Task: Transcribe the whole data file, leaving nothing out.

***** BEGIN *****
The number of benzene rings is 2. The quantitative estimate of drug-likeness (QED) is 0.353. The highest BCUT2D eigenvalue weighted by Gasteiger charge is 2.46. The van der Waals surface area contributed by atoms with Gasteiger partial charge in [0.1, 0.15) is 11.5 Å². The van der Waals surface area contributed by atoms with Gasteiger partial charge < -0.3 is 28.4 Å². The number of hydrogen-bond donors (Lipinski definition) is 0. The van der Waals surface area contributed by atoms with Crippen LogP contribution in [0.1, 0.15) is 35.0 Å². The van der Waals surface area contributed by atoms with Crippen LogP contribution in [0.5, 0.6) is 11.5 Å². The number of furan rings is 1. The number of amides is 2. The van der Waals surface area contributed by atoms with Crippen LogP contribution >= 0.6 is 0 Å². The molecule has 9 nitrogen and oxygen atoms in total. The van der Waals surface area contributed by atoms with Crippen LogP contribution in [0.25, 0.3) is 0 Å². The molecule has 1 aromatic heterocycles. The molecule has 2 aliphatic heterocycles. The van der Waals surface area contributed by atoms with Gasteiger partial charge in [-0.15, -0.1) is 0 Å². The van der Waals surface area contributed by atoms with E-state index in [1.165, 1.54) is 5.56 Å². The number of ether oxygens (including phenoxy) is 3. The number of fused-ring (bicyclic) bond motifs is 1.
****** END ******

The number of benzene rings is 2. The quantitative estimate of drug-likeness (QED) is 0.353. The highest BCUT2D eigenvalue weighted by Gasteiger charge is 2.46. The van der Waals surface area contributed by atoms with Gasteiger partial charge in [0.1, 0.15) is 11.5 Å². The van der Waals surface area contributed by atoms with Gasteiger partial charge < -0.3 is 28.4 Å². The number of hydrogen-bond donors (Lipinski definition) is 0. The van der Waals surface area contributed by atoms with Crippen LogP contribution in [0.1, 0.15) is 35.0 Å². The van der Waals surface area contributed by atoms with Crippen LogP contribution in [0.5, 0.6) is 11.5 Å². The number of furan rings is 1. The number of amides is 2. The van der Waals surface area contributed by atoms with Crippen LogP contribution >= 0.6 is 0 Å². The molecule has 9 nitrogen and oxygen atoms in total. The van der Waals surface area contributed by atoms with Crippen LogP contribution in [0.25, 0.3) is 0 Å². The molecule has 1 aromatic heterocycles. The molecule has 2 aliphatic heterocycles. The van der Waals surface area contributed by atoms with Gasteiger partial charge in [-0.15, -0.1) is 0 Å². The van der Waals surface area contributed by atoms with E-state index in [1.165, 1.54) is 5.56 Å². The number of ether oxygens (including phenoxy) is 3. The number of fused-ring (bicyclic) bond motifs is 1.